When several musicians got together and listed what they saw as the “best J-pop” from 2000 onward, there were quite a number of people who were asking: Where is Ayu? Where is Koda? What about Namie?
Well I’m here to remediate that miss, but also to explain why these musicians likely wouldn’t have selected any of those people for their top 30. To properly do this larger than life subgenre justice, I’ve expanded the years in question to be any gyaru period (so fundamentally, 1993 onwards). This first piece will examine the 1990’s gyaru.
What is gyaru?
While gyaru have existed in some form since the 1970s, this subculture’s true “apex” was the 1990s. A subculture entirely dominated by women, it was a major lifestyle trend that people can immediately recognize.
Generally with dyed hair, massive amounts of soft perm, flashy but cute clothing and a cellphone with a million phone charms, you can think of the “gyaru girls” as Japan’s kawaii culture incarnate. They are in large part who people think of when you say “Japanese street fashion”.
Because they fundamentally carved out a subculture within Japan, the major utahime divas that the world loves fundamentally influenced not just music but culture itself. The musicians who made the top 30 best J-pop song list are most likely not former gyaru, and so it is incredibly unlikely that when asked to name their top 30 list past 2000 they would include any of those iconic classics. Most former gyaru, particularly the ones who made a name for themselves in the tail end of the subculture (late 2010s), tended to go into fashion or modeling.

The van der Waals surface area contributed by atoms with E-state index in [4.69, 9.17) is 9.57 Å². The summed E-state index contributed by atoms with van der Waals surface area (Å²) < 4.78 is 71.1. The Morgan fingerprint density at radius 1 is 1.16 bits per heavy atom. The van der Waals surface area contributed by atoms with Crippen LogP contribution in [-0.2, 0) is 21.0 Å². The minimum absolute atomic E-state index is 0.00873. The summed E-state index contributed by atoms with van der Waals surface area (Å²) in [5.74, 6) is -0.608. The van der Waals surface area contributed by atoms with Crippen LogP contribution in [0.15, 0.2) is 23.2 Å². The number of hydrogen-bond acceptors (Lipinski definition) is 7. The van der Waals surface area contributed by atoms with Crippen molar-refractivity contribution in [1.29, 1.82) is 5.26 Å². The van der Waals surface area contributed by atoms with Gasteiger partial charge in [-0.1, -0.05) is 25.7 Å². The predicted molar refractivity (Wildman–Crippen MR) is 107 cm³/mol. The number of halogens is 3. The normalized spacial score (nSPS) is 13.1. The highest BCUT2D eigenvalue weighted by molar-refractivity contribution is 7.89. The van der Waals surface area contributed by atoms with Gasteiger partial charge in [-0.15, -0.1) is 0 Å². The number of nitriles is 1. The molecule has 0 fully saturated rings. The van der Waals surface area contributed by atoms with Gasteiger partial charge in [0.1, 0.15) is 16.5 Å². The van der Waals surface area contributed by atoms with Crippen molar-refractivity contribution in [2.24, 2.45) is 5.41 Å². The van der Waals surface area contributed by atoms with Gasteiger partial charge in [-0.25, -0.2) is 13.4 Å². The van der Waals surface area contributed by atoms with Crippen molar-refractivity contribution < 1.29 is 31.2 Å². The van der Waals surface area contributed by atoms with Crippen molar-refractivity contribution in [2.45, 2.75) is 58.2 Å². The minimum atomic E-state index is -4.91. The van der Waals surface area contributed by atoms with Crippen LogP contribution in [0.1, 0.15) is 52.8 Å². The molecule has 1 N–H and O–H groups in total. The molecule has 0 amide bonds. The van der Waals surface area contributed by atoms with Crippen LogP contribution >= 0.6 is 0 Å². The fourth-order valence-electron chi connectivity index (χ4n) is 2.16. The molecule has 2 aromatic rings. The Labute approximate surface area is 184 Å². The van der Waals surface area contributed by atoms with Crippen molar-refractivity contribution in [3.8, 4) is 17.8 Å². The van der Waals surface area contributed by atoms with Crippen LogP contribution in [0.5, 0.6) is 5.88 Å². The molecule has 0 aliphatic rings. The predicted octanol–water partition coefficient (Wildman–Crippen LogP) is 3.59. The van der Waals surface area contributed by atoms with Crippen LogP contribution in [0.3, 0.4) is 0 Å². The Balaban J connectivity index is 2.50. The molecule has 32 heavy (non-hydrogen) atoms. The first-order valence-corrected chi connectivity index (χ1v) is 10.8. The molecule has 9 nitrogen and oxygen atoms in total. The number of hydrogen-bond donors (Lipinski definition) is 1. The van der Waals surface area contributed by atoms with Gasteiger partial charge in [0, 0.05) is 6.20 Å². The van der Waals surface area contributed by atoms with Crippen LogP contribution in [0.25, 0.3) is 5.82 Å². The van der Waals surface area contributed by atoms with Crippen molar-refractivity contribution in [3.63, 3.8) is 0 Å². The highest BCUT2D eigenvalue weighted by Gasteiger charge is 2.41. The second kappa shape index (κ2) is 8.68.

Gyaru culture was dictated by three main things: what the girls in the major Tokyo fashion centers were wearing (Harajuku, Shinjuku, Shibuya); the primary fashion magazines of that time (ageha, Cawaii!!, S Cawaii! to name a few); and finally, the iconic gyaru divas. It would be an incredible disservice to these diva icons without talking about their combined impact on Japanese culture itself, which is a better way to think about this list and these diva’s legacies as a whole.